Pursuing Added Value in the Irish Agri‐Food Sector: An Application of the Global Value Chain Methodology

Declan Heery, Cathal O’Donoghue, Mícheál Ó Fathartaigh

Abstract


In 2015, under its Food Wise 2025 strategy, the Irish government set itself the ambitious target of increasing Ireland’s
income from agri‐food exports to €19 billion within ten years, an 85 per cent increase. This paper analyses the structure
of the two main food systems in Ireland; the dairy and beef industries, to examine value chain efficiencies in production
needed to achieve such a level of growth. This paper, lays bare a reality characterised by significant inefficiencies and
suggests innovations to increase the competitiveness of the industries internationally. Moreover, the paper recognises
that the ability of stakeholders to add value to primary products in the two main Irish food systems is key to the success
of the Food Wise strategy.
The methodology that the paper employs to analyse the dynamics of the Irish dairy and beef systems is the Global
Value Chain (GVC) methodology championed and developed by the Center on Globalization, Governance &
Competitiveness at Duke University. Through the disaggregation of the various segments that comprise the food
systems, the GVC methodology allows for a multidimensional analysis, and for the identification of where
rationalisation is required and where value may be added to primary products. The paper presents value chain maps
for both the Irish dairy and beef systems to compare and contrast the structures, institutions, characteristics and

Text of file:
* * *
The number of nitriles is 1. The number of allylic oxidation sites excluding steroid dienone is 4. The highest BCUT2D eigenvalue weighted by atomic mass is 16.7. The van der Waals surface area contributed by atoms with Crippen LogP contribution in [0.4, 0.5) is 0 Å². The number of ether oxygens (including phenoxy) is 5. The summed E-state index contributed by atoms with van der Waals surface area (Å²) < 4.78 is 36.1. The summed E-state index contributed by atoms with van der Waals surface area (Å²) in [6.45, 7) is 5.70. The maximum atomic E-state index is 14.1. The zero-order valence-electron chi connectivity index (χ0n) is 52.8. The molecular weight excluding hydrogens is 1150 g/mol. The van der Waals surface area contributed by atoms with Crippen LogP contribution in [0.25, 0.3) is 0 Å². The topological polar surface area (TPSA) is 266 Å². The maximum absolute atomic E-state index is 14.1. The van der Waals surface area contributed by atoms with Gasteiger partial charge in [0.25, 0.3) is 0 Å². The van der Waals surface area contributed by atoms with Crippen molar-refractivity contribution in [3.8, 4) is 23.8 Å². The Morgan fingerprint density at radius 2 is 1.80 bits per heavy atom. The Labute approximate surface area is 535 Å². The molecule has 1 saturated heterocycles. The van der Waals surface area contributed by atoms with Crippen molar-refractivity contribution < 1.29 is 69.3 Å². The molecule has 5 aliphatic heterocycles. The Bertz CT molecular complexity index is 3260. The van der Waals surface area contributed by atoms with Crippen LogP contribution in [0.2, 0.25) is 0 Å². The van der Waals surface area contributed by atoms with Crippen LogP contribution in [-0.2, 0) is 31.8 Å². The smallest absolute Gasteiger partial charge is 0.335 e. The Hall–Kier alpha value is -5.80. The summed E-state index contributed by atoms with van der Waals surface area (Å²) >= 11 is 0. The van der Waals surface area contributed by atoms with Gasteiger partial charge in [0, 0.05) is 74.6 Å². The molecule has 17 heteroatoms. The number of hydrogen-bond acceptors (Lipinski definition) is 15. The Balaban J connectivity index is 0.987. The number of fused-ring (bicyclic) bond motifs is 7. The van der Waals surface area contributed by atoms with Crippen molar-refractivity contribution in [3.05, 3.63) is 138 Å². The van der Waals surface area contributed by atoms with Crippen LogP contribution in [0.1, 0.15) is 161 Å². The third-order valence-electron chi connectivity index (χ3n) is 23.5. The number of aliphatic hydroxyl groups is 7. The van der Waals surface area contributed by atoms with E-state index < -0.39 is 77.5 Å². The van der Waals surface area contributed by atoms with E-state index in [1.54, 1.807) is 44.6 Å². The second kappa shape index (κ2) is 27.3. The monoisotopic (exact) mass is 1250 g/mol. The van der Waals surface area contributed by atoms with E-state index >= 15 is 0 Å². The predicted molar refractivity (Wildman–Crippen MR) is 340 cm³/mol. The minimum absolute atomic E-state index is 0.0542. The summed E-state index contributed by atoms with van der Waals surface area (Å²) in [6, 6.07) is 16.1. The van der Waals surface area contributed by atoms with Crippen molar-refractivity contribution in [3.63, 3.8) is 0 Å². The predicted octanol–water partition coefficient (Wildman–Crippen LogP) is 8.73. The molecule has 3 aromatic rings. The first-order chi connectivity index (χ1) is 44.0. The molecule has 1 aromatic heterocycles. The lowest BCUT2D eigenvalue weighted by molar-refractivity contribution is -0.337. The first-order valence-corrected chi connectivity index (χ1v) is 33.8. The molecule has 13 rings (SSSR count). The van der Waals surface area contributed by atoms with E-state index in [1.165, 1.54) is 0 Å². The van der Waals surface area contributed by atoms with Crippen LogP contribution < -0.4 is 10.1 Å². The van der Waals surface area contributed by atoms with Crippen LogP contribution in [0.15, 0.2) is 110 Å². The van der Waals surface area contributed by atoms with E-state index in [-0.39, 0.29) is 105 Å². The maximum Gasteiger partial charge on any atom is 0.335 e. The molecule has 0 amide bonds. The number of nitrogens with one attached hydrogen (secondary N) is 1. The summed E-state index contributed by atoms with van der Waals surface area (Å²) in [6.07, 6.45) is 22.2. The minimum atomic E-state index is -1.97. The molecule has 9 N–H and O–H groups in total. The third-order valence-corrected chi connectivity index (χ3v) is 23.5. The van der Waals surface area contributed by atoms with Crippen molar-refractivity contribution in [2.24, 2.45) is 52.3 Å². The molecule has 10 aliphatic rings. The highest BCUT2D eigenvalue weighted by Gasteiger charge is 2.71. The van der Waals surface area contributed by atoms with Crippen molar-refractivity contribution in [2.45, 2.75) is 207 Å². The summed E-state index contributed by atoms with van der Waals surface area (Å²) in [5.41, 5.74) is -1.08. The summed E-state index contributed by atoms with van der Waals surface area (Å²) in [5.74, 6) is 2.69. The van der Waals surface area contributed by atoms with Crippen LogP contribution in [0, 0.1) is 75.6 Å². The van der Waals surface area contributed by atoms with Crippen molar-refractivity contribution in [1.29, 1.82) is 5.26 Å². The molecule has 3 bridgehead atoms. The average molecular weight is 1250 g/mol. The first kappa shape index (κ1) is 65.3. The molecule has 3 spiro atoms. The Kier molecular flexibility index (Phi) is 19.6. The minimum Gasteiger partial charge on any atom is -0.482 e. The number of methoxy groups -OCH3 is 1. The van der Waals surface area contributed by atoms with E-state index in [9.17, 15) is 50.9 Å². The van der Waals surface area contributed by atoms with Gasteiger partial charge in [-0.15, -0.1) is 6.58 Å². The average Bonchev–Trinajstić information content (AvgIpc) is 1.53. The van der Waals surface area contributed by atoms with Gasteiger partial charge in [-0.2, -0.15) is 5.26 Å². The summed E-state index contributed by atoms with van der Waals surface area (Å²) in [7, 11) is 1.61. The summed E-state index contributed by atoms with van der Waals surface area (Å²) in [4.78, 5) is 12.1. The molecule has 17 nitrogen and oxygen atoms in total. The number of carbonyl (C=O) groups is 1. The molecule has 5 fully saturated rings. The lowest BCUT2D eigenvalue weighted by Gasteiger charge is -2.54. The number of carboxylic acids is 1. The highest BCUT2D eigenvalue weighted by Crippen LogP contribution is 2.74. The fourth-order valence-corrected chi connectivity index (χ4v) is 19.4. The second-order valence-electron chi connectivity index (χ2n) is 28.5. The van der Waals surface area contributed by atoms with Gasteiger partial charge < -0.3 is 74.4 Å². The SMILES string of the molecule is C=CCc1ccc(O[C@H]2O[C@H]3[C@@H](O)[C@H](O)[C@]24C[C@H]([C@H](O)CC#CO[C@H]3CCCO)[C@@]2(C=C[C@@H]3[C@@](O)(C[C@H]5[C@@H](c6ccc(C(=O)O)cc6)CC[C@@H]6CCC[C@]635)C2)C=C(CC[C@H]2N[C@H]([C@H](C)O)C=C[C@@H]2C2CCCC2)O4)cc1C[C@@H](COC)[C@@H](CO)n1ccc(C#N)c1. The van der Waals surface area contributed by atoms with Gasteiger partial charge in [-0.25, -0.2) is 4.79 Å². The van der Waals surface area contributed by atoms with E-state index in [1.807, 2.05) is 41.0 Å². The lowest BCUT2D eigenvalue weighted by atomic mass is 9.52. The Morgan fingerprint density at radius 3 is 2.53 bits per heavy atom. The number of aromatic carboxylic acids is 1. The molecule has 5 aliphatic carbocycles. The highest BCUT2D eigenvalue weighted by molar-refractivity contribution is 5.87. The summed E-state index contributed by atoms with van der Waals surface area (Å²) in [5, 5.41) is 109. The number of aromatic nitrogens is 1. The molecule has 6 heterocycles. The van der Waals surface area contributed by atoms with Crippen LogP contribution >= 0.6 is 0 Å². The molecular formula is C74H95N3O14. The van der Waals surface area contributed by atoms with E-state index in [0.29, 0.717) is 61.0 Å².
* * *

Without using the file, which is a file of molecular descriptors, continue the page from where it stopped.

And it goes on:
effectiveness of the two value chains. The comparison illustrates cogently where rationalisation is needed and where
value may be added.
The paper finds that the Irish dairy system is more fragmented than the systems of other dairy‐producing countries and
that at the farm and processing levels it still requires, despite much rationalisation since the 1980s, substantial
consolidation may still be necessary.
Regarding where value may be added to primary products, the paper finds that in the Irish dairy system there remains
an over‐reliance on basic commodity sales and that innovation to open up entirely new markets, both in terms of
products, such as in the area of sports nutrition, and geographically, such as middle‐eastern markets, with white
cheese, is required. Regarding the Irish beef system it finds that while there is not as much scope for product
diversification, innovation in branding and standardisation could produce a considerable dividend.
Comparing value chain integration, the institutional structure built upon farmer owned cooperatives in the dairy sector
allows for greater coordination and responsiveness to market opportunities. The beef value chain however is much less
integrated, beset by cross‐value chain competition and low levels of trust, which has implications for future value
generation and transformation across the chain.

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DOI: http://dx.doi.org/10.18461/pfsd.2016.1620

ISSN 2194-511X

 

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